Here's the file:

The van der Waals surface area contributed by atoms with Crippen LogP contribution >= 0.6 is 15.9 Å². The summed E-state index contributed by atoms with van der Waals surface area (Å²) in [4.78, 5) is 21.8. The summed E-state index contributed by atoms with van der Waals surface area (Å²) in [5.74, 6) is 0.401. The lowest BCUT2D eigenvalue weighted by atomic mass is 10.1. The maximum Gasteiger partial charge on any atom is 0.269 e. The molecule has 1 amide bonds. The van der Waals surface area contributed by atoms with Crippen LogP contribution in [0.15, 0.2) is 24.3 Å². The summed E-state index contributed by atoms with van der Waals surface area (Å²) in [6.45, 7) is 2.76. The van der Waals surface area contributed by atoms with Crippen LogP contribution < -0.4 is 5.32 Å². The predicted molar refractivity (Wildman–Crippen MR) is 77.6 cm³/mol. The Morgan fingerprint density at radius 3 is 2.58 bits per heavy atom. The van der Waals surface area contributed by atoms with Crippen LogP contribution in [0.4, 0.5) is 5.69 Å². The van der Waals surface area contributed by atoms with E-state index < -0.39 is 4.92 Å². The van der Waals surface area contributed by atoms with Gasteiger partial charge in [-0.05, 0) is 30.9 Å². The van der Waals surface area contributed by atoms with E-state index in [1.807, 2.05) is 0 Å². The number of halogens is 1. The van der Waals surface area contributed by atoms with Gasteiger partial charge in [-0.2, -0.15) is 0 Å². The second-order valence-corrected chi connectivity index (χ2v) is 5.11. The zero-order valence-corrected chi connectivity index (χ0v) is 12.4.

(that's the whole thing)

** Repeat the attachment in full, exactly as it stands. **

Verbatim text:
The van der Waals surface area contributed by atoms with Crippen LogP contribution >= 0.6 is 15.9 Å². The summed E-state index contributed by atoms with van der Waals surface area (Å²) in [4.78, 5) is 21.8. The summed E-state index contributed by atoms with van der Waals surface area (Å²) in [5.74, 6) is 0.401. The lowest BCUT2D eigenvalue weighted by atomic mass is 10.1. The maximum Gasteiger partial charge on any atom is 0.269 e. The molecule has 1 amide bonds. The van der Waals surface area contributed by atoms with Crippen LogP contribution in [0.15, 0.2) is 24.3 Å². The summed E-state index contributed by atoms with van der Waals surface area (Å²) in [6.45, 7) is 2.76. The van der Waals surface area contributed by atoms with Crippen LogP contribution < -0.4 is 5.32 Å². The predicted molar refractivity (Wildman–Crippen MR) is 77.6 cm³/mol. The Morgan fingerprint density at radius 3 is 2.58 bits per heavy atom. The van der Waals surface area contributed by atoms with Crippen LogP contribution in [0.4, 0.5) is 5.69 Å². The van der Waals surface area contributed by atoms with E-state index < -0.39 is 4.92 Å². The van der Waals surface area contributed by atoms with Gasteiger partial charge in [-0.05, 0) is 30.9 Å². The van der Waals surface area contributed by atoms with E-state index in [1.807, 2.05) is 0 Å². The number of halogens is 1. The van der Waals surface area contributed by atoms with Gasteiger partial charge in [-0.2, -0.15) is 0 Å². The second-order valence-corrected chi connectivity index (χ2v) is 5.11. The zero-order valence-corrected chi connectivity index (χ0v) is 12.4.